A good rule of thumb is around -18°C or 20°F. Depending on which region you live in will determine if you’ll need an anti-gel additive or not. It’s a good idea to add this solution to your fuel if you regularly receive below-freezing temperatures and live in cold climates. (32°F or lower)
Some key components to a valuable anti-gel agent for your diesel fuel systems include:
- Water dispersion
- Be compatible with (ULSD) Ultra-Low-Sulfur-Diesel fuel
- Raises the level of Cetane
- And of course, provide Anti-Gel properties
Emergency Use Products
If your diesel engine is already frozen have no fear products do exist to un-freeze your fuel system. These 911 emergency situations are the only time you should use these types of agents and should not be regularly used.
Fuel Filter Replacement
One of the most common freezing points in your fuel system is your fuel filter. This is in large part to the small quantity of fuel within the filter housing. As we mentioned before it’s best to keep your fuel tank filled before shutting your rig down for the day to minimize condensation and use the quantity of fuel to your advantage.
This is difficult to do inside your fuel filter. The next best option is to replace your fuel filter whenever possible. This is not to say replacement is necessary throughout the winter, but it is highly recommended before the cold months are upon you and is a worthwhile investment.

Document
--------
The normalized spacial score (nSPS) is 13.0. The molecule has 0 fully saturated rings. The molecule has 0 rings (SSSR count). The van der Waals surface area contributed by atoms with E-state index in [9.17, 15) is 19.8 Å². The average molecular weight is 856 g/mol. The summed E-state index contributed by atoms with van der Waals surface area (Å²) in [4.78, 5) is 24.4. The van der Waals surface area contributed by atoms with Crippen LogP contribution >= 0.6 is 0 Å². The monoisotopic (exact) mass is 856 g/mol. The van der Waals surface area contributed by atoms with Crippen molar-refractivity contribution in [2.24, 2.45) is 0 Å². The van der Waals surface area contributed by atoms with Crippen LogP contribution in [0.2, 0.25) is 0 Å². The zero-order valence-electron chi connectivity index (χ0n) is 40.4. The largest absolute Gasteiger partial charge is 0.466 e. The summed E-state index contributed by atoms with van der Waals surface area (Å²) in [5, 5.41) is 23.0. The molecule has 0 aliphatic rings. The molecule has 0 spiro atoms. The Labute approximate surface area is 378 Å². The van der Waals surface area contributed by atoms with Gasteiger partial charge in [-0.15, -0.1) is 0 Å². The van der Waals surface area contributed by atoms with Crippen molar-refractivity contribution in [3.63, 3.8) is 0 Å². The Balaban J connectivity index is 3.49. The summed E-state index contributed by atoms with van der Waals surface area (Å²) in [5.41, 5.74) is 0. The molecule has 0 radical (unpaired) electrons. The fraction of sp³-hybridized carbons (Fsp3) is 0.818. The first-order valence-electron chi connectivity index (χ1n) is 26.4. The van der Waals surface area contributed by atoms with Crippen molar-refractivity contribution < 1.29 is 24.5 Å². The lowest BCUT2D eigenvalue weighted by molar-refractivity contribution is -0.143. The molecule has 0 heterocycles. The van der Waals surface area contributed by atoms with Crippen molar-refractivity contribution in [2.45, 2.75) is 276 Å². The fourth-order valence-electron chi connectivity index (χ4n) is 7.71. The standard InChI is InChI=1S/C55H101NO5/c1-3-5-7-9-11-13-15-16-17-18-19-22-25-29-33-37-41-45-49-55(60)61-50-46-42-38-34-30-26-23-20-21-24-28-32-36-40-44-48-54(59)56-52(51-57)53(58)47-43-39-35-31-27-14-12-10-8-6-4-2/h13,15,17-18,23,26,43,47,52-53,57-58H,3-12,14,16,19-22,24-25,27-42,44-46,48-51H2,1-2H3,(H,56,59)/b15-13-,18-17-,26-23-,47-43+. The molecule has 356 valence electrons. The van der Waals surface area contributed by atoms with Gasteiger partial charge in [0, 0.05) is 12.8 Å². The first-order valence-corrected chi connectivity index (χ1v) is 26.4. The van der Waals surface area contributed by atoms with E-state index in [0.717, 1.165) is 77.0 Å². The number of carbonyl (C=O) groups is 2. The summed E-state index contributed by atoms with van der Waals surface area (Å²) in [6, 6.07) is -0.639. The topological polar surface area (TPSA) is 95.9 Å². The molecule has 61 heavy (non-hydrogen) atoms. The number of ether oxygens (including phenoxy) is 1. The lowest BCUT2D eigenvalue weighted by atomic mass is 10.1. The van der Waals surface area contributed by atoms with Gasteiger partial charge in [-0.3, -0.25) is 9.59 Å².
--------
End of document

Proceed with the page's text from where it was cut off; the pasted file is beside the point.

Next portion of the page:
Replacing your filter before it gels or freezes is mostly a reset maneuver to have the confidence that you do not in fact have a clog already. It’s better to do prior to freezing temperature unless you just happen to enjoy freezing cold maintenance.
Heavy Weight Oil Bogs Down Your Engine
Switching from your heavy-weight motor oil to a lighter synthetic oil could be just what the motor ordered when it comes to colder temperatures. 15-20 weight motor oil is at the opposite end of the spectrum for cold weather oil recommendations. Your engine will thank you as you roll through the winter months.
The Sweater Weather Conclusion
Whether you’re in sub-artic conditions up north or the temps that are just below freezing along the Oregon Coast, it’s safe to say everything operates differently in colder temperatures. Your diesel engine is no different.
Preparing for the winter begins before the cold temps arrive. A block heater, oil change, filter change, glow plug check, and anti-gel additives will keep the damage causing freezing temperatures at bay.
Take care of your engine and your engine will take care of you for many years to come.